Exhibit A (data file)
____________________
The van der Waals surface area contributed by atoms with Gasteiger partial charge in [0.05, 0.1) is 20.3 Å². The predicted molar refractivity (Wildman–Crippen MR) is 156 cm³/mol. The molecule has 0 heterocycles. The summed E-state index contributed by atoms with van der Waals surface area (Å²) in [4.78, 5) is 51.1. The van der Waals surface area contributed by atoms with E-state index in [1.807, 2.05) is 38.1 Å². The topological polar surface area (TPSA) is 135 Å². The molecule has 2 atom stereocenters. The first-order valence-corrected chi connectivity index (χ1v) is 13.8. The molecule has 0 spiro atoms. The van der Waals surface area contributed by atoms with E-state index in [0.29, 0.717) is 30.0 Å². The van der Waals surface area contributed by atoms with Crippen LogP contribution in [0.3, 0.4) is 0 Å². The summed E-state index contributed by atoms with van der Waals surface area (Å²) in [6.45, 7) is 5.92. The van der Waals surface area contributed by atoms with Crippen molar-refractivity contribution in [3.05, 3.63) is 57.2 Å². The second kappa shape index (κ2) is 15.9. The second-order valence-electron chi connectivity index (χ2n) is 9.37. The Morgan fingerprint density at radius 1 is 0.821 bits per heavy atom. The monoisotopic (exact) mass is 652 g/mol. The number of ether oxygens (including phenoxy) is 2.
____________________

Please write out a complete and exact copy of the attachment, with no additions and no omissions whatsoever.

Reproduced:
The van der Waals surface area contributed by atoms with Gasteiger partial charge in [0.05, 0.1) is 20.3 Å². The predicted molar refractivity (Wildman–Crippen MR) is 156 cm³/mol. The molecule has 0 heterocycles. The summed E-state index contributed by atoms with van der Waals surface area (Å²) in [4.78, 5) is 51.1. The van der Waals surface area contributed by atoms with E-state index in [1.807, 2.05) is 38.1 Å². The topological polar surface area (TPSA) is 135 Å². The molecule has 2 atom stereocenters. The first-order valence-corrected chi connectivity index (χ1v) is 13.8. The molecule has 0 spiro atoms. The van der Waals surface area contributed by atoms with E-state index in [0.29, 0.717) is 30.0 Å². The van der Waals surface area contributed by atoms with Crippen LogP contribution in [0.3, 0.4) is 0 Å². The summed E-state index contributed by atoms with van der Waals surface area (Å²) in [6.45, 7) is 5.92. The van der Waals surface area contributed by atoms with Crippen molar-refractivity contribution in [3.05, 3.63) is 57.2 Å². The second kappa shape index (κ2) is 15.9. The second-order valence-electron chi connectivity index (χ2n) is 9.37. The Morgan fingerprint density at radius 1 is 0.821 bits per heavy atom. The monoisotopic (exact) mass is 652 g/mol. The number of ether oxygens (including phenoxy) is 2.